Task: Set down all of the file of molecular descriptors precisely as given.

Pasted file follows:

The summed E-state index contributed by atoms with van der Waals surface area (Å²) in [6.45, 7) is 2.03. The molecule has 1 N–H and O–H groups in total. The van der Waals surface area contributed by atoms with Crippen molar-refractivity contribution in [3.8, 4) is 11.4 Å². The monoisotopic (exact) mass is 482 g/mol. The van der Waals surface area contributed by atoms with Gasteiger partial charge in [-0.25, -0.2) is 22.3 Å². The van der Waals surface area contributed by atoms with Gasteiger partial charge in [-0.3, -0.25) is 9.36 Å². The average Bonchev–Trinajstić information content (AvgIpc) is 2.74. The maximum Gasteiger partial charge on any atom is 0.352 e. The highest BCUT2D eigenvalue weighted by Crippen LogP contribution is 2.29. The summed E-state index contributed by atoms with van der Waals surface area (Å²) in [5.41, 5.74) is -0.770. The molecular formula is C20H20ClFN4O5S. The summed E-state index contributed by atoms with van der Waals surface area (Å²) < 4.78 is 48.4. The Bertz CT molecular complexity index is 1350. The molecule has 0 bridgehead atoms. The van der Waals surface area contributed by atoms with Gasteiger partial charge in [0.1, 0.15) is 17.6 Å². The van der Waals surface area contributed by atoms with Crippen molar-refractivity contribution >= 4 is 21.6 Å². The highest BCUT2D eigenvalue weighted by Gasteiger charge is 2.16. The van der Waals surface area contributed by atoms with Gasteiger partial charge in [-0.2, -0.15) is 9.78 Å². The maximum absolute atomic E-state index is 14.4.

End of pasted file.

The summed E-state index contributed by atoms with van der Waals surface area (Å²) in [6.45, 7) is 2.03. The molecule has 1 N–H and O–H groups in total. The van der Waals surface area contributed by atoms with Crippen molar-refractivity contribution in [3.8, 4) is 11.4 Å². The monoisotopic (exact) mass is 482 g/mol. The van der Waals surface area contributed by atoms with Gasteiger partial charge in [-0.25, -0.2) is 22.3 Å². The van der Waals surface area contributed by atoms with Gasteiger partial charge in [-0.3, -0.25) is 9.36 Å². The average Bonchev–Trinajstić information content (AvgIpc) is 2.74. The maximum Gasteiger partial charge on any atom is 0.352 e. The highest BCUT2D eigenvalue weighted by Crippen LogP contribution is 2.29. The summed E-state index contributed by atoms with van der Waals surface area (Å²) in [5.41, 5.74) is -0.770. The molecular formula is C20H20ClFN4O5S. The summed E-state index contributed by atoms with van der Waals surface area (Å²) < 4.78 is 48.4. The Bertz CT molecular complexity index is 1350. The molecule has 0 bridgehead atoms. The van der Waals surface area contributed by atoms with Gasteiger partial charge in [0.1, 0.15) is 17.6 Å². The van der Waals surface area contributed by atoms with Crippen molar-refractivity contribution >= 4 is 21.6 Å². The highest BCUT2D eigenvalue weighted by Gasteiger charge is 2.16. The van der Waals surface area contributed by atoms with Gasteiger partial charge in [-0.2, -0.15) is 9.78 Å². The maximum absolute atomic E-state index is 14.4.